Cagibi: Tell us about a book you read that made you want to go and visit a place you’ve never been to.
Cline: This happens to me with every book I read. Seriously. I had always considered Greek islands kind of banal (compared to the coast of Turkey—or of Croatia, where I have yet to go) until I happened to read Clare Boylan’s wonderful, funny novel, Last Resorts. I recently read a memoir called The Tender Bar by J.R. Moehringer about growing up in Manhasset, on Long Island—a place I have never given a second thought, although it is about half hour from where I live. I know his grandfather’s house can’t still be there, and that the bar he writes about with such elegiac wit will be completely different (if it has survived at all), but I want to go, anyway. Robert Stone’s Damascus Gate made me want to visit Jerusalem, when two thousand years of human history had utterly failed to do so… oh dear, and then there’s Shangri-La, and the baloney-Amazon of Green Mansions, and Ancient Egypt…
Cagibi: Did you ever have to hide in an uncomfortable space in order to write? Where, and how long did you stay in there?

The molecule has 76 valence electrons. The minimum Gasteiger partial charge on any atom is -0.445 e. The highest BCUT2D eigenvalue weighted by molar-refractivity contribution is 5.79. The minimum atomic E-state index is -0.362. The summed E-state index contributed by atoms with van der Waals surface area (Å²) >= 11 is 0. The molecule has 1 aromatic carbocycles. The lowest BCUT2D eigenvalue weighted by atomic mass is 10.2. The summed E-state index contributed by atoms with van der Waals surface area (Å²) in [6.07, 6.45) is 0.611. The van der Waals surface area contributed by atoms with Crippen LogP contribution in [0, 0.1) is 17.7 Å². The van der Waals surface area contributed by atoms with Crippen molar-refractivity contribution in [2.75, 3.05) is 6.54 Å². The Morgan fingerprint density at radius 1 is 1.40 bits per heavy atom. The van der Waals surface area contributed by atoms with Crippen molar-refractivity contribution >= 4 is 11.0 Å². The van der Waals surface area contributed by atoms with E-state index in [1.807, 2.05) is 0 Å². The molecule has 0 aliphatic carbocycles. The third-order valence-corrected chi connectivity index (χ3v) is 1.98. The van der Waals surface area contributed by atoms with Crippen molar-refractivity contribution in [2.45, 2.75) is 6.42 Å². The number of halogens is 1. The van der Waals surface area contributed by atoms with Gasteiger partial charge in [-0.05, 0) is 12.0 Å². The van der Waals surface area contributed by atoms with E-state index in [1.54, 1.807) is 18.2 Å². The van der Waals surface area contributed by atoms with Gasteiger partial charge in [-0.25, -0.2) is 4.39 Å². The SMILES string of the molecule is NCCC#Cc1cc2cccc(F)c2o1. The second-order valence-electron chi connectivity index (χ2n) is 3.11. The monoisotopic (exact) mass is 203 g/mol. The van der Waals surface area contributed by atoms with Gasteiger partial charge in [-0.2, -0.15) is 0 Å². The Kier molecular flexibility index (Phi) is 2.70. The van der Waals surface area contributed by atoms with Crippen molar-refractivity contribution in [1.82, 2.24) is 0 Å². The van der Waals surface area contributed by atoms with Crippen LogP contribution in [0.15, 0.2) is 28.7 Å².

Cline: You mean, other than the uncomfortable space between my ears, where I am hiding this very second? When I was 16, my mother remarried and moved us from Brooklyn to the New Jersey suburbs—an act of betrayal I still haven’t quite forgiven. I had a room of my own there, and no one was interested in spying on me, anyway, but I spent most of that first winter in my walk-in closet, writing poetry. There was a full-length mirror on the inside of the door, where I periodically checked to make sure I still existed. Maybe that was just what one does at 16?
More about Rachel Cline’s The Question Authority
Rachel Cline’s latest novel, The Question Authority, was published by Red Hen Press in April, 2019. From the author’s website: A middle-aged civil servant moves back to her old Brooklyn neighborhood and, reunited with her childhood best friend, confronts the damage done by their charismatic, sexually exploitative 8th grade teacher.
From the publisher:
Nora Buchbinder—formerly rich and now broke—would be the last woman in Brooklyn to claim #MeToo, but when a work assignment reunites her with her childhood best friend, Beth, she finds herself in a hall of mirrors. Was their eighth grade teacher Beth’s lover or her rapist? Where were the grown-ups? What should justice look like, after so much time has passed? And what can Nora do, now?
Nora’s memories, and Beth’s, and those of their classmates, their former teacher, and members of his family, bring to light some of the ways we absorb and manage unbearable behavior. From denial to reinvention, self-pity to self-righteousness, endless questioning to intransigent certainty, readers will recognize the ripples sent into the lives of others by one broken man.